FIG. 2 is a flowchart of a preferred method for storing a data file backup. In step S11, the data file accessing module 200 receives a new file to be stored and stores the new file in the server 20. In step S13, the data file accessing module 200 creates a new file copy on the server 20, divides the new file copy into a plurality of data pieces, and transmit each data piece to a child node (detailed description is given in FIG. 3).

In step S15, the client computer 10 sends a request of accessing the new file stored on the server 20. In step S17, the data file accessing module 200 detects whether the new file in the server 20 is destroyed or corrupted by comparing a current initial CRC32 checksum of the new file with an initial CR32 checksum of the new file. If the two checksum does not equal, this indicates that the new file in the server 20 is destroyed or corrupted, in step S19, the data file accessing module 200 merges all data pieces in the child nodes of the server 20 to rebuild the new file (detailed description is given in FIG. 4), and sends the new file rebuilt to the client computer 10 through the network 30.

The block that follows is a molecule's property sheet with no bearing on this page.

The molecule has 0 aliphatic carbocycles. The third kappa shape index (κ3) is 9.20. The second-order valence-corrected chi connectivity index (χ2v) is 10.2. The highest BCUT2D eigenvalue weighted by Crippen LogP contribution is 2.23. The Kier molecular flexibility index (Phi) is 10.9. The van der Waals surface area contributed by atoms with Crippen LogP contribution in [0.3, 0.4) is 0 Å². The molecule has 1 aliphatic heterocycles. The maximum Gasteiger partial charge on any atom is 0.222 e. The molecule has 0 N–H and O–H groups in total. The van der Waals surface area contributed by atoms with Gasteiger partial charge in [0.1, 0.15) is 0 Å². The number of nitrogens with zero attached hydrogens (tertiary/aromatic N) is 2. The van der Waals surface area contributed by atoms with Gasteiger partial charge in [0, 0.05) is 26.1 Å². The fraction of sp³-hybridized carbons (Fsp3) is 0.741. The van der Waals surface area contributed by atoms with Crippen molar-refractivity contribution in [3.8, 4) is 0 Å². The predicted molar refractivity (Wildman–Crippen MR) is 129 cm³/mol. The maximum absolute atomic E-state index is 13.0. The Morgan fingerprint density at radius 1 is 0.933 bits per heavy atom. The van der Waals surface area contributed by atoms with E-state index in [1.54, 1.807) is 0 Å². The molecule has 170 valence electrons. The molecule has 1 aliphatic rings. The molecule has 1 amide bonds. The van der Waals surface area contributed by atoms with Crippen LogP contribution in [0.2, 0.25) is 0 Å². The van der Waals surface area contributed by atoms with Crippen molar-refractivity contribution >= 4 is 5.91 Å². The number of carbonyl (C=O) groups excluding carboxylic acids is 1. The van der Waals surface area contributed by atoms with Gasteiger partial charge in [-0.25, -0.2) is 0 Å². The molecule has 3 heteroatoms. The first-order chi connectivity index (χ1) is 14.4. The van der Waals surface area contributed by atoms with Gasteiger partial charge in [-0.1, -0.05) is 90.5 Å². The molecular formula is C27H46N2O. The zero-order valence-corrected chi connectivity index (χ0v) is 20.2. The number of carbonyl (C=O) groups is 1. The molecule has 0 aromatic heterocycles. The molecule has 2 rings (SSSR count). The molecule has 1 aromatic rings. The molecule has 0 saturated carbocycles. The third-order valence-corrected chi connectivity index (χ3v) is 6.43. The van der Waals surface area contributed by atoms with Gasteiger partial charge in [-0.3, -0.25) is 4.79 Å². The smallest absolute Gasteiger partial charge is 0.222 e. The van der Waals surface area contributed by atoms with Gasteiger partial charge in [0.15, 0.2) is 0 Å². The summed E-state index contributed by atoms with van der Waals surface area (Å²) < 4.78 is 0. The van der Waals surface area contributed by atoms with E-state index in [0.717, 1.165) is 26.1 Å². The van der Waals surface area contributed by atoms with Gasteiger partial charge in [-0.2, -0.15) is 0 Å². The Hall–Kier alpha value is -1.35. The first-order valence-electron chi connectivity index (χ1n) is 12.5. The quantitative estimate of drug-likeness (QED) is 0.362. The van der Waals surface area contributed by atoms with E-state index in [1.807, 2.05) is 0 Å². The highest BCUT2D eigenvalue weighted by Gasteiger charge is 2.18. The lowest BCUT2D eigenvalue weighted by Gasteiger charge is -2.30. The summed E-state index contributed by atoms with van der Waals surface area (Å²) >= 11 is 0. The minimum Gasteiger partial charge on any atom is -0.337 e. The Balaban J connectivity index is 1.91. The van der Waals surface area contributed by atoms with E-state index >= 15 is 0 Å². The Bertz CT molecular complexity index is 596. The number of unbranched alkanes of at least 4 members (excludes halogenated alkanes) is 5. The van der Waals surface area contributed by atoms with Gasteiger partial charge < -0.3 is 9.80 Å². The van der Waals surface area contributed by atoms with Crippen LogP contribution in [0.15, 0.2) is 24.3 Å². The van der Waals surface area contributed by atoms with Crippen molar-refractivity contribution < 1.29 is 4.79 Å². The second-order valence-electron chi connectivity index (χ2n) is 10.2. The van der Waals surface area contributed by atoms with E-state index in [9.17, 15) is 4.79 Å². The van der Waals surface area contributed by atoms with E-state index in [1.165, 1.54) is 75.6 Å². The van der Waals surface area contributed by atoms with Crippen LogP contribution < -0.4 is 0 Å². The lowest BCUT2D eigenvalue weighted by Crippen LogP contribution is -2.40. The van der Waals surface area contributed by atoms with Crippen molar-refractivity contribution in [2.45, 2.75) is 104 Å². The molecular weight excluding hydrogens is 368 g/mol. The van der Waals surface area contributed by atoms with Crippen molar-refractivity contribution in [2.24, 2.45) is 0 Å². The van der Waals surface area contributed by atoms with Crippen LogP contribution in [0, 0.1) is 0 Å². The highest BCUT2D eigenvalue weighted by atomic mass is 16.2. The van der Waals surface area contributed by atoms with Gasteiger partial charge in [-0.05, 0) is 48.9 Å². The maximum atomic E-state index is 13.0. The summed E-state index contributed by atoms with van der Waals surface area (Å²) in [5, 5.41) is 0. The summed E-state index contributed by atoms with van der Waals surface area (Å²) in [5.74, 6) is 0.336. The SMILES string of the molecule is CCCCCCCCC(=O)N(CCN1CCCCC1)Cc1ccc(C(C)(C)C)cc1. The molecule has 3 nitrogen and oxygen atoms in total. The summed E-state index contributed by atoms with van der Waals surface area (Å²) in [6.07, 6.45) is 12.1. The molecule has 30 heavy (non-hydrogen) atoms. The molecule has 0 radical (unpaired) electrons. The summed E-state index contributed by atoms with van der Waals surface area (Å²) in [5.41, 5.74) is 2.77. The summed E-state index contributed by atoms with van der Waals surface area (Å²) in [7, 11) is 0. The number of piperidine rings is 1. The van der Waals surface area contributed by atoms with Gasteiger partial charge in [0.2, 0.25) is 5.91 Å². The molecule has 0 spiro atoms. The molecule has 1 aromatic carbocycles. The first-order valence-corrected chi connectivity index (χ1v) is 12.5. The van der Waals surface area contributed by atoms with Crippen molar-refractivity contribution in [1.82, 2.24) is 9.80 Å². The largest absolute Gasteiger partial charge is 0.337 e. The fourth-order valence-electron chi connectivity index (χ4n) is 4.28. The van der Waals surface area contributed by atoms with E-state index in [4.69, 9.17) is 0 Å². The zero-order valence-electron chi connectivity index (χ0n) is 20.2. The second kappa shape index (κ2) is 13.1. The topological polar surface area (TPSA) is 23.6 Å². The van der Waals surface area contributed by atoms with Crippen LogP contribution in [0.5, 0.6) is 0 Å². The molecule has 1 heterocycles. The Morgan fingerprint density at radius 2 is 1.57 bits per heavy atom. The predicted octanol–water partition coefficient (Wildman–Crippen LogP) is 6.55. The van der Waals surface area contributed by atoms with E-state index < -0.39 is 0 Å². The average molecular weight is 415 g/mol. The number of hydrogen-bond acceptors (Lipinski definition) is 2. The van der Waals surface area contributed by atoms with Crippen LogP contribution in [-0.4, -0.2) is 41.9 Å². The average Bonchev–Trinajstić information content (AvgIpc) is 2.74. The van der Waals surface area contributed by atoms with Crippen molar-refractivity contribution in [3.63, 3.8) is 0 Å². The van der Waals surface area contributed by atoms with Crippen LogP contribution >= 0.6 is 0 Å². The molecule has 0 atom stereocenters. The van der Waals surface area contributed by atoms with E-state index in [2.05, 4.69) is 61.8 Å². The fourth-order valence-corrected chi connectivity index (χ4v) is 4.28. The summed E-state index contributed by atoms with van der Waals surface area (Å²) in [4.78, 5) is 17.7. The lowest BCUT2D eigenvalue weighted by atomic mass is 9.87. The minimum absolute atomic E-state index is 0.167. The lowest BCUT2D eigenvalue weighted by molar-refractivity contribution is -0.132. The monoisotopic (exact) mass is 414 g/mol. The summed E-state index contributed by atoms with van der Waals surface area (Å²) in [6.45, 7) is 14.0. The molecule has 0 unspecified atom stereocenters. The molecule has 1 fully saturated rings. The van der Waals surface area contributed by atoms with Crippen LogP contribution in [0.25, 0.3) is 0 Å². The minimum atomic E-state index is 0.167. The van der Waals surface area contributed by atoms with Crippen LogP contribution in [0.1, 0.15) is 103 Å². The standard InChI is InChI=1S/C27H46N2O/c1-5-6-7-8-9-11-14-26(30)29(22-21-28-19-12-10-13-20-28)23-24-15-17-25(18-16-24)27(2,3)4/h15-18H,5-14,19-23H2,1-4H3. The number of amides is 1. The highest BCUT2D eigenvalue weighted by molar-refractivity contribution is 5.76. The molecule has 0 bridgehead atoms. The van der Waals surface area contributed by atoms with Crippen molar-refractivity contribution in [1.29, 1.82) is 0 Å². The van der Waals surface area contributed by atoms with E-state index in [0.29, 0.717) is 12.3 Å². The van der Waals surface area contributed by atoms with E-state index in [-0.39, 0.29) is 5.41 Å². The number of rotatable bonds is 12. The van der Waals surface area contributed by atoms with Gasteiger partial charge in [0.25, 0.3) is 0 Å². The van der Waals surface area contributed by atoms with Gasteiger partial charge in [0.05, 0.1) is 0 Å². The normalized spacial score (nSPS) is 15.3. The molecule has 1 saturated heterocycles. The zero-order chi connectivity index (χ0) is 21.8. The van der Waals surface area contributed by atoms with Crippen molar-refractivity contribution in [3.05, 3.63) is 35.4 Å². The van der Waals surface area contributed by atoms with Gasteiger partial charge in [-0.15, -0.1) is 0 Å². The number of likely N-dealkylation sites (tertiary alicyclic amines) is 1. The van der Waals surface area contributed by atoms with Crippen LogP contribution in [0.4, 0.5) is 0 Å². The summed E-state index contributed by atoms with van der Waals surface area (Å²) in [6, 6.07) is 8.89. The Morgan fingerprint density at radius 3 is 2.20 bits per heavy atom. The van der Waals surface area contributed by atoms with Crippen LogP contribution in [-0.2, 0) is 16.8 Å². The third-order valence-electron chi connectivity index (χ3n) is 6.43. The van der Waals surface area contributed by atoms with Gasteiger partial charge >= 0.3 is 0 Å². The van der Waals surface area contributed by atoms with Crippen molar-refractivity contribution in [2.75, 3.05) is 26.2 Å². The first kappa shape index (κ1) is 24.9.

In step S17, if the data file accessing module 200 detects that the new file in the server 20 is intact, the data file accessing module 20 sends the new file to the client computer 10 through the network 30, the procedure ends.